AS RARE as the gemstone it was named after, mostly pigment-free saltwater crocodile Pearl has been described as ''doubly lucky'' for having survived at all.
The male leucistic crocodile was born at Crocodylus Park in Darwin in February with a birth defect that is fatal for most hatchlings.
The park's chief scientist, Charlie Manolis, said the crocodile, which, unlike an albino, has some pigment, mostly visible in its black spots, was hatched with yolk hanging out of its egg.
''Normally hatchlings like that would be euthanised, as they are prone to infection,'' Mr Manolis said.
''He's doubly lucky: lucky to have this sort of rare colouration, as maybe one in 20,000 crocodiles are born with it and lucky to have survived, too.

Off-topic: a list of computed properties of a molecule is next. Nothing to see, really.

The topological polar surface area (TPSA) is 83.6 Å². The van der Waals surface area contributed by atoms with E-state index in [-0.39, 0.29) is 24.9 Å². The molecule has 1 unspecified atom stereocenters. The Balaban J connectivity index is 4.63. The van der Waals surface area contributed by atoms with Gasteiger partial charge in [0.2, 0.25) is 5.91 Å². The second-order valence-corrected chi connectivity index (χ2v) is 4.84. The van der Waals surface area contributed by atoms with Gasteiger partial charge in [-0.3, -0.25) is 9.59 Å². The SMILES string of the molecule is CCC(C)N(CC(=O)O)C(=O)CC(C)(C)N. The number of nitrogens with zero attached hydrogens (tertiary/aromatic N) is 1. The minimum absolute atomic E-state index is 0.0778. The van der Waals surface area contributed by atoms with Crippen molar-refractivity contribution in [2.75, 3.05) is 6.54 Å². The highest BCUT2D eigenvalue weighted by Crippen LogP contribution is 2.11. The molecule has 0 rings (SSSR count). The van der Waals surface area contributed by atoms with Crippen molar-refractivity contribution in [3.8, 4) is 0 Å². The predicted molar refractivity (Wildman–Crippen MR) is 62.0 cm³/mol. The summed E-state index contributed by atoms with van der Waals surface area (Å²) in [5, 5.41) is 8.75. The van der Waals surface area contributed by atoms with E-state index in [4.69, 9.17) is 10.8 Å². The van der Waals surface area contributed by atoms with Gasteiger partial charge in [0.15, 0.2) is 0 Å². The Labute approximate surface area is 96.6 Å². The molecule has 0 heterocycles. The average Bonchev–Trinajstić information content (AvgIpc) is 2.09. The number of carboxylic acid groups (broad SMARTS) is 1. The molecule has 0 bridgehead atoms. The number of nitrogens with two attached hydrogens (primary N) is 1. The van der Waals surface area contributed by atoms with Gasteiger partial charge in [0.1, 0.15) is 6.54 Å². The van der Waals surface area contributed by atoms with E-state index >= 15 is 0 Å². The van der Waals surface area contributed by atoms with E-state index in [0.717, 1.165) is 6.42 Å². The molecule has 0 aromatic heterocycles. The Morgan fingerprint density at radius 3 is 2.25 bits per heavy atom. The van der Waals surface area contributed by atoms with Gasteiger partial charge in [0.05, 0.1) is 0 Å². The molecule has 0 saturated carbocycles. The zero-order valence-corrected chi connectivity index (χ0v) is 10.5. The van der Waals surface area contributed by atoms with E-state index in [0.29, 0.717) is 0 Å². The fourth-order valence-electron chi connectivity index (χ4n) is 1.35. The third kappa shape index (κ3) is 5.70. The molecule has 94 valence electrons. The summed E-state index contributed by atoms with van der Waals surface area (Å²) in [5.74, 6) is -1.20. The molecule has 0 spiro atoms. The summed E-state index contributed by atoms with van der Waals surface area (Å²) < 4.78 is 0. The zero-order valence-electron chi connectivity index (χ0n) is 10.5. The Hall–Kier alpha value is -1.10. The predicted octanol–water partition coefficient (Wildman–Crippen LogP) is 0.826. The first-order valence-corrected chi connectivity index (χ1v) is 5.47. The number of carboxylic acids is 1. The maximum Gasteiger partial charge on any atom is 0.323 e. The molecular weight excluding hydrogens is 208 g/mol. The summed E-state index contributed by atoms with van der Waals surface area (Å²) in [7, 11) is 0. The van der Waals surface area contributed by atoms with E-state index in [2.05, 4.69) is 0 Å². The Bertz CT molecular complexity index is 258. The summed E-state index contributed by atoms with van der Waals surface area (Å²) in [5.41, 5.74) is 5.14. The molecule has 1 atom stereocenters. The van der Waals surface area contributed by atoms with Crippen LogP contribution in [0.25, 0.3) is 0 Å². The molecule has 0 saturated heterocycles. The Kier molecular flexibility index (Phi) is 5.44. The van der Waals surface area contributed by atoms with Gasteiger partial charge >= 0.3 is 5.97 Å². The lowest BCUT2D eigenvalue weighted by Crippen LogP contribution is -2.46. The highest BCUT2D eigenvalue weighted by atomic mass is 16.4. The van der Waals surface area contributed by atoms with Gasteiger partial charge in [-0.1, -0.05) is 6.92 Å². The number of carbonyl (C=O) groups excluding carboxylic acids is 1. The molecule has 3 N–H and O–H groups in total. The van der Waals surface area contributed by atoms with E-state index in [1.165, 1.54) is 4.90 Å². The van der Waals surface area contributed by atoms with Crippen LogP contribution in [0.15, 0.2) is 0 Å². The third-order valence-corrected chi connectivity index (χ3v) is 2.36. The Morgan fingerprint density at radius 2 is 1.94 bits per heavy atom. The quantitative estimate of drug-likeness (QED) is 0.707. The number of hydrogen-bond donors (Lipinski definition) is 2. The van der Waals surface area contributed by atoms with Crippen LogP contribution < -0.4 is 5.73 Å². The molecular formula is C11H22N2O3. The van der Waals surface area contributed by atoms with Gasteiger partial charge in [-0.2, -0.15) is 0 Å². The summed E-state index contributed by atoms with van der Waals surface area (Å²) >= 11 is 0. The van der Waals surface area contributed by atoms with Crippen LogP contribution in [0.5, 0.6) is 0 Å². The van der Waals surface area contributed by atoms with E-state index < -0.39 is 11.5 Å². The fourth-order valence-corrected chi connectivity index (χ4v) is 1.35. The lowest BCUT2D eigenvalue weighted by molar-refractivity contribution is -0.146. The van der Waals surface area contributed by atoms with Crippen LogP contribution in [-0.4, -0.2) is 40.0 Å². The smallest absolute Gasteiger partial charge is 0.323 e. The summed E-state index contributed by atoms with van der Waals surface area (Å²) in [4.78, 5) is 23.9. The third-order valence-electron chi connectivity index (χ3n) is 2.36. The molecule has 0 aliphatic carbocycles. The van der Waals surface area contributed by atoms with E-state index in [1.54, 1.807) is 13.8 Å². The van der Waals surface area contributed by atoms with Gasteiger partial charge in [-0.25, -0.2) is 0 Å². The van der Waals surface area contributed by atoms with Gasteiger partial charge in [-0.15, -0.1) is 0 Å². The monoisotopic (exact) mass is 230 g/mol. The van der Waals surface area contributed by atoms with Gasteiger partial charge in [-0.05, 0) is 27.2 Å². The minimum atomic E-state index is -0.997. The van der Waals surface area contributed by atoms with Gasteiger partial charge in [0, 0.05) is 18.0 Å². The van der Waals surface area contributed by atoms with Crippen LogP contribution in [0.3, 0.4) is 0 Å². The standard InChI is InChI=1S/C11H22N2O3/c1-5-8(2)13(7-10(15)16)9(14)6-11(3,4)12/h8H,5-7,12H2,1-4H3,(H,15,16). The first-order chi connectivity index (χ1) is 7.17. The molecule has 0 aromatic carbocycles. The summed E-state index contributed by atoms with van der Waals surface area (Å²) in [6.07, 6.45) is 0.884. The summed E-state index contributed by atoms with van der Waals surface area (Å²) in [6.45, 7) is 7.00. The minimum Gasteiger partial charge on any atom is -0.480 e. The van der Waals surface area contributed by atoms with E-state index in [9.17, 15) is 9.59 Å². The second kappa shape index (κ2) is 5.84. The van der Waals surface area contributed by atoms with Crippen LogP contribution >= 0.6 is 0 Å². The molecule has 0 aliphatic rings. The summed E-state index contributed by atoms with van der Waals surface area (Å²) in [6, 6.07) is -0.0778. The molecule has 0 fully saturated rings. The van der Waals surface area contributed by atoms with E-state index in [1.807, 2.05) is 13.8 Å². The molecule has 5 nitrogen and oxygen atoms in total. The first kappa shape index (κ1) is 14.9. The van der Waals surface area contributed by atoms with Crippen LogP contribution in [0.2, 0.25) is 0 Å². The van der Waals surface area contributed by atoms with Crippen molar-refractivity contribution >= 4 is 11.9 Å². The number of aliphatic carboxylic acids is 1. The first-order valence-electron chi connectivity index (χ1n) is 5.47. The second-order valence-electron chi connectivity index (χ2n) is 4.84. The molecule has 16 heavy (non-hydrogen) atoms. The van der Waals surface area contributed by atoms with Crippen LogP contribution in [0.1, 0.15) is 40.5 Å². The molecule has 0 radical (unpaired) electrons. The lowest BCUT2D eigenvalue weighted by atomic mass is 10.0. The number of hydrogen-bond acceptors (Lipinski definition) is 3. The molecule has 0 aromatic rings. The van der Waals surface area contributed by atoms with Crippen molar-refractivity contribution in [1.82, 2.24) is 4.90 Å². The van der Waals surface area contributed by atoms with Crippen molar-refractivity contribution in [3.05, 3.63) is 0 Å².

''My staff members had noticed his colouring and one of them took him home to give him some tender loving care and kept him in a tank with all the best conditions.
''It was such a cute crocodile that the girl initially looking after it assumed it was a female and the name has stuck.''
Mr Manolis said the crocodile is still of a ''holdable'' size, at about 60 centimetres long.
''He's got quite a calm disposition and with the school holidays starting, children visiting the park will have a chance to handle him.''